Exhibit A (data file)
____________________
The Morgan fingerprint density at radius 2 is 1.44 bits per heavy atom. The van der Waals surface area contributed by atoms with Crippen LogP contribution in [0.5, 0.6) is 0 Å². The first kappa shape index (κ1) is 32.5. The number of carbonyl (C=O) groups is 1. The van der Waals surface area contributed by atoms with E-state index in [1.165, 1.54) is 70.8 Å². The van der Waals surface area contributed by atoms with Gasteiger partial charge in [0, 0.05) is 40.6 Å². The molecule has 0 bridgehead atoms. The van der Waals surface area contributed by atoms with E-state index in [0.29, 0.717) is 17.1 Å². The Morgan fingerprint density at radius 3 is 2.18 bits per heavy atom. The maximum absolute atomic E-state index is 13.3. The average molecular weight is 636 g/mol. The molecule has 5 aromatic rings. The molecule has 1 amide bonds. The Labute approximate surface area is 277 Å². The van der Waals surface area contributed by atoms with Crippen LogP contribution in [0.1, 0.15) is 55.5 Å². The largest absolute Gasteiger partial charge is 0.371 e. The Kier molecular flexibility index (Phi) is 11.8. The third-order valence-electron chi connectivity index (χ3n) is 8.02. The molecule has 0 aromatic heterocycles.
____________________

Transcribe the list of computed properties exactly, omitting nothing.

The Morgan fingerprint density at radius 2 is 1.44 bits per heavy atom. The van der Waals surface area contributed by atoms with Crippen LogP contribution in [0.5, 0.6) is 0 Å². The first kappa shape index (κ1) is 32.5. The number of carbonyl (C=O) groups is 1. The van der Waals surface area contributed by atoms with E-state index in [1.165, 1.54) is 70.8 Å². The van der Waals surface area contributed by atoms with Gasteiger partial charge in [0, 0.05) is 40.6 Å². The molecule has 0 bridgehead atoms. The van der Waals surface area contributed by atoms with E-state index in [0.29, 0.717) is 17.1 Å². The Morgan fingerprint density at radius 3 is 2.18 bits per heavy atom. The maximum absolute atomic E-state index is 13.3. The average molecular weight is 636 g/mol. The molecule has 5 aromatic rings. The molecule has 1 amide bonds. The Labute approximate surface area is 277 Å². The van der Waals surface area contributed by atoms with Crippen LogP contribution in [0.1, 0.15) is 55.5 Å². The largest absolute Gasteiger partial charge is 0.371 e. The Kier molecular flexibility index (Phi) is 11.8. The third-order valence-electron chi connectivity index (χ3n) is 8.02. The molecule has 0 aromatic heterocycles.